Regarding the gas tank, the car has been sitting for 12 years, and if it is the original tank, you may want to take off the old one, save yourself a lot of headaches with it, and put on a new one. Maybe even run new hoses instead of trying to blow them out. Over the many years of the life of this car, that tank is probably pretty gunked up. I had mine cleaned out, and it lasted about a year and then started rusting out and leaking on me. So I put on a new tank. Our tanks are made in Canada, and you can buy one off eBay, or Rock Auto even has better pricing, plus your discount. So you might want to get a new gas tank, new fuel sending unit in the tank, lock rings, and gaskets, and maybe even new tank straps if they need it. Also, run a good ground off the flange of the tank to the car body.

The electrical diagrams for your Tbird are in the Technical Resource Library. So check them out and print them out. Thanks for the comments you have made to me regarding our Forum and how helpful you have found it to be. Good luck with the work on bringing her back to life again, and thanks for saving her. Have you given her a name yet?

I see that Dave ~ simplyconnected, just gave you some terrific advice on checking out the engine! I told ya he was good! He also commented, as I did, about getting rid of that gas tank and putting a new one on.

The Arkansas Traveler 12-04-2014 05:47 PM

So much good information
I appreciate all of the square advice. (pun intended) you all enforced what I suspected about the tank. A bit of work, but I think a replacement w/lines and gaskets will save a lot of headaches in the future. The good news is that I am not in a hurry, so I can work through all of the advise and feel good about the process. About the distributer not settling in upon the reinstall. I burned up a good F-engine in a 74 landcruiser that way. Was that an expensive heartbreaker/lesson! No name for her yet. She'll let me know when we get to know each other a bit better. You folks are the best.

simplyconnected 12-04-2014 07:26 PM


Originally Posted by The Arkansas Traveler (Post 88191)
... About the distributer not settling in upon the reinstall. I burned up a good F-engine in a 74 landcruiser that way...

Ford FE engines are more forgiving. If the distributor is up, the hold-down bolt isn't long enough to fit into the hole.

The intermediate shaft is a hex but the cam turns at half speed of the crank. So, if the hex is off, 1/3 crank turn should let it drop. You can hand-crank or bump the starter.

Ray is right about the Shop Manual. They are much cheaper than GM books and all of our vendors have them. - Dave

The Arkansas Traveler 12-05-2014 09:40 AM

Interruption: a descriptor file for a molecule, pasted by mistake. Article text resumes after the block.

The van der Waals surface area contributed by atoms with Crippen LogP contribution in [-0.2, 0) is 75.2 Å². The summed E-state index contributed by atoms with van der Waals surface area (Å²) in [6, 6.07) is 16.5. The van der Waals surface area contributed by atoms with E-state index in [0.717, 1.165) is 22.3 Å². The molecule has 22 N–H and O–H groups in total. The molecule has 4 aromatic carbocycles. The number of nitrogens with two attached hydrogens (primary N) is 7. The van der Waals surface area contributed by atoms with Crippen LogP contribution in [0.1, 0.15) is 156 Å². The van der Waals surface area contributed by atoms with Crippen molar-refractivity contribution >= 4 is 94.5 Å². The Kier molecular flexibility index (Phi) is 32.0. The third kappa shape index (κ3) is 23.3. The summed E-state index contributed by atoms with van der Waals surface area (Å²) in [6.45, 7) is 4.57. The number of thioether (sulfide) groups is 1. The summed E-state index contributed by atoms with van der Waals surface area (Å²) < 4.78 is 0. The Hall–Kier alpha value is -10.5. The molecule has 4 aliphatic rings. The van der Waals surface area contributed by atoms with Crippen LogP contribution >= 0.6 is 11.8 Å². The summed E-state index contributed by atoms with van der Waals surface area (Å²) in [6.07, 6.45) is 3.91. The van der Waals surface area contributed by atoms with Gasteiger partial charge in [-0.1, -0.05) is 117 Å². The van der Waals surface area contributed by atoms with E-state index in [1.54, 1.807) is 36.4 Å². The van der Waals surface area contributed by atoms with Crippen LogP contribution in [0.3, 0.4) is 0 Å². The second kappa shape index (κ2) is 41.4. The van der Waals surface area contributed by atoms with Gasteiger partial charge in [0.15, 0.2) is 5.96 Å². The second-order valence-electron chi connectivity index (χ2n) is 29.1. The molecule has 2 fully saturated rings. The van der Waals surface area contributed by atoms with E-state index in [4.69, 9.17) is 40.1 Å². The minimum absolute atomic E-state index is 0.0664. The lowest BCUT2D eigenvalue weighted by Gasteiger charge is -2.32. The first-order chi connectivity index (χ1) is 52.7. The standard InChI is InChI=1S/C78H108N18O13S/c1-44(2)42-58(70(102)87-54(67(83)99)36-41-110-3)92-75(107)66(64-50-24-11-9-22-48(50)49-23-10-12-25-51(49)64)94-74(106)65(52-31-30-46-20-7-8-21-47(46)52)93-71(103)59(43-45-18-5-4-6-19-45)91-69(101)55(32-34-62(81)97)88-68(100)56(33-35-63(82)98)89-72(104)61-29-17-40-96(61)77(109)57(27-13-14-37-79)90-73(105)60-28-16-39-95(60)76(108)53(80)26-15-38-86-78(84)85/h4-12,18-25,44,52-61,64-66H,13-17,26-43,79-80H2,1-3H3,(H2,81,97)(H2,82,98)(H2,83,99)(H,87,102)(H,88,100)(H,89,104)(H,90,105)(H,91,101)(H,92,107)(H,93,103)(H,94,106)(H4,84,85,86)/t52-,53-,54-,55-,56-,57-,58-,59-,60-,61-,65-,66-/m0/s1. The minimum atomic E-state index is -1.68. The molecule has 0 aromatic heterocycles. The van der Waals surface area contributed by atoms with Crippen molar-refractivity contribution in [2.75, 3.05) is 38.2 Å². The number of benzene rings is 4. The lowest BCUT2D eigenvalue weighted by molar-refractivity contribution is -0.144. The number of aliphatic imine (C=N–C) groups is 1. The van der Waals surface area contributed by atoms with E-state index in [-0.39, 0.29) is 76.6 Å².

the factory manual
I lucked out and the previous owner supplied me w/ the factory manual as well. I think they got it through Larry's. It came w/ some of his cataloges and price sheets from the 90s'. I was pretty excited to see it come w/the bird.Last night I sent santa a letter requesting the fuel tank.

The Arkansas Traveler 12-08-2014 10:12 AM

"avoid the screwdriver through the filter"
So I knew it was gonna be tough, but I had no idea. I went to remove the oil filter. Tight of course. I have pulled many of these things and have used various methods through out the years. I try to avoid the screwdriver through the filter as a last result. Patience is best while in this situation. In the end I had to take the filter bracket off of the block. Once I had it in a vice it was still tough. Made a blood sacrifice and off it came. Maybe they forgot to oil the gasket? Maybe it's been a long time since the last change. I'll dip and clean the bracket well before it's return. After careful study of the crud on my dipstick and the oil in the drain pan, I may go ahead and drop the pan for a good cleaning as well.
I thought about plastic-guaging the bearings while I am down there, but that seems excessive for the time being. Thoughts?
The wire to the oil pressure sensor. Does that just pull off? Little "L" shaped plastic connector. spins as one unscrews the sensor.

jopizz 12-08-2014 10:52 AM

I would not recommend disturbing the bearings. I would get the engine running so I have a better idea of the overall condition. I do recommend replacing the oil pump and cleaning out the sump while the pan is off. Your pan is probably loaded with sludge.

The oil sender wire should just pull off. It does not screw on.


The Arkansas Traveler 12-08-2014 05:03 PM

getting a new heart and blood
I have the new oil pump along w/ gaskets in hand. I will take your advice and stay out of the bearings at this time. Kinda like getting a new heart and blood transfusion at the age of 54. :) Thanks again.

simplyconnected 12-09-2014 12:28 PM

John, if he suspects water in his bearings, why not look at them? I mean, he already has the pan and oil pump off and out of the way... The caps are right there. Just askn'. - Dave